Diagnostic tests in resource-limited settings require technologies that are affordable and easy to use with minimal infrastructure. Colorimetric detection methods that produce results that are readable by eye, without reliance on specialized and expensive equipment, have great utility in these settings. We report a colorimetric method that integrates a paper-based immunoassay with a rapid, visible-light-induced polymerization to provide high visual contrast between a positive and a negative result. Using Plasmodium falciparum histidine-rich protein 2 as an example, we demonstrate that this method allows visual detection of proteins in complex matrices such as human serum and provides quantitative information regarding analyte levels when combined with cellphone-based imaging. It also allows the user to decouple the capture of analyte from signal amplification and visualization steps.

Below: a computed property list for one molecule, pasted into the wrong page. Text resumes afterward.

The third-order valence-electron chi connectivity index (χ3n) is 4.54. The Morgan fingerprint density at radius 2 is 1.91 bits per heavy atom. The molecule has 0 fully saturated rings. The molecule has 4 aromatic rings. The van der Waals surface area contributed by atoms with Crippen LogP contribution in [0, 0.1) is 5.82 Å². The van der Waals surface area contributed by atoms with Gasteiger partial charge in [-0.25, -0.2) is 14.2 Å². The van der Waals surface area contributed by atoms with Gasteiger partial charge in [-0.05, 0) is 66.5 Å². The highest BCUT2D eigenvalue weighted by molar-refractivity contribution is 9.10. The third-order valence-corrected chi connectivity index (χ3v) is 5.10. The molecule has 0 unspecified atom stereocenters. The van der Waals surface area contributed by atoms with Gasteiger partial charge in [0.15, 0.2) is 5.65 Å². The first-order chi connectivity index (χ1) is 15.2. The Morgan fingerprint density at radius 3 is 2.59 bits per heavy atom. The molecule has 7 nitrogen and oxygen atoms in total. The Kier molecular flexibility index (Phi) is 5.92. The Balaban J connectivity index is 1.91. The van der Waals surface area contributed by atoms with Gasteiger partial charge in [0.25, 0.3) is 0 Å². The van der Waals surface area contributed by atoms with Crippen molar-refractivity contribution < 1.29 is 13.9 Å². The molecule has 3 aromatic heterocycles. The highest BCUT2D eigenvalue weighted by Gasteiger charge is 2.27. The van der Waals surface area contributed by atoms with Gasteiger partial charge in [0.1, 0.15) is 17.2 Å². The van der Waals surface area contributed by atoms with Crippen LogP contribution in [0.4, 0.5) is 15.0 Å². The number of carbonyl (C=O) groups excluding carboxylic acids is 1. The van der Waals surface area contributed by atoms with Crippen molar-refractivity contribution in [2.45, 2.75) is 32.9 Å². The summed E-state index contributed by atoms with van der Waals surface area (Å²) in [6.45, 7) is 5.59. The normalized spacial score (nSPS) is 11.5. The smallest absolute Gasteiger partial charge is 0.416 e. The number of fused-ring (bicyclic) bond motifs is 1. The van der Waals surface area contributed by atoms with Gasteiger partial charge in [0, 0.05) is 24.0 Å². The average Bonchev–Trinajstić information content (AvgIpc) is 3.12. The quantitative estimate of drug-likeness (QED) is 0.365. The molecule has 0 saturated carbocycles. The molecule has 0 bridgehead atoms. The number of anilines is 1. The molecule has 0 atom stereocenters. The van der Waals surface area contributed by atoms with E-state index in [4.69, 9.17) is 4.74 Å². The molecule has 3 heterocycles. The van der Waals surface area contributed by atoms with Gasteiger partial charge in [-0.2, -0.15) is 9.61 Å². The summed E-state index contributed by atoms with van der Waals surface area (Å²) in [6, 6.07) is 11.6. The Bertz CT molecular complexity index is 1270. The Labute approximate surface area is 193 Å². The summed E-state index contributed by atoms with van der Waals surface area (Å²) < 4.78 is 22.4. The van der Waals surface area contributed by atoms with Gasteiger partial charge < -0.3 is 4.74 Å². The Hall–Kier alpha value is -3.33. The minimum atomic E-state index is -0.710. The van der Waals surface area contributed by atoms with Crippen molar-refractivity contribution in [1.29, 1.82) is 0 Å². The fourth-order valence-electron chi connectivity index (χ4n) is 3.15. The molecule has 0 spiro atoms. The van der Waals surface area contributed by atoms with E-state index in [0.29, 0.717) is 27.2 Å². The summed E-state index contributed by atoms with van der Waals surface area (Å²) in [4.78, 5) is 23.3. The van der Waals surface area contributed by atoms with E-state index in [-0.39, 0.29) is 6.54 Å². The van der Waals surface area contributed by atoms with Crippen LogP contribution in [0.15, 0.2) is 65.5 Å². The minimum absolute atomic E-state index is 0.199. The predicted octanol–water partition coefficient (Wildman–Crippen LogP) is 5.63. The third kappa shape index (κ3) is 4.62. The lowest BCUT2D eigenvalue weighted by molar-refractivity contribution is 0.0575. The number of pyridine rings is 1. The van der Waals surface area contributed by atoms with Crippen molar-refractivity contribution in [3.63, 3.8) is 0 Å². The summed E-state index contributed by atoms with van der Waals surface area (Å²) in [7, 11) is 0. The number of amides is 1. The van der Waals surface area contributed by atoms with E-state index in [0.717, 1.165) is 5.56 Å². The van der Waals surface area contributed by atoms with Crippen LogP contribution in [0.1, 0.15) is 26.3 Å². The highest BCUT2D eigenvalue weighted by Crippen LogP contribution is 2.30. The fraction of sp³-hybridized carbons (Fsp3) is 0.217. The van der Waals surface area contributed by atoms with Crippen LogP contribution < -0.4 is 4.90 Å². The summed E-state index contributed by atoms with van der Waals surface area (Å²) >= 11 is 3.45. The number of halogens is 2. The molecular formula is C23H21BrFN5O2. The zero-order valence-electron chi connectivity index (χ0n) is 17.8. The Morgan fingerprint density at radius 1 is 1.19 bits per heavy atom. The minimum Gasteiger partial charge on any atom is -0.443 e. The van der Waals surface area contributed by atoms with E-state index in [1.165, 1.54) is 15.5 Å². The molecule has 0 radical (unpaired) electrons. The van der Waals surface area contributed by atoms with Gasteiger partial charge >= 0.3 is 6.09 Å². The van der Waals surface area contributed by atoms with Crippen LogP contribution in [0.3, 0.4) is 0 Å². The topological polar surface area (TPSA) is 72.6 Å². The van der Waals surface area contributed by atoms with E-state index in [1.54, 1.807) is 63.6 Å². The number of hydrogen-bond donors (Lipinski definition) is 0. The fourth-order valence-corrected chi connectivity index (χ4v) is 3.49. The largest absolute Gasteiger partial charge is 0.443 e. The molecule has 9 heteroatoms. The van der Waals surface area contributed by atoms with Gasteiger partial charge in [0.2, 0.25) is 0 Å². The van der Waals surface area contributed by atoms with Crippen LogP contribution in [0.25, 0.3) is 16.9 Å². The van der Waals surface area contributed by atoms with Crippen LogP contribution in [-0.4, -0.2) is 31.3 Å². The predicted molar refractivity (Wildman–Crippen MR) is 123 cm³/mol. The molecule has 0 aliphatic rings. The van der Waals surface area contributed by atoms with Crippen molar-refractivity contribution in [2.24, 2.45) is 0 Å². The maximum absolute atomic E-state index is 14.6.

ASJC Scopus subject areas
- Biomedical Engineering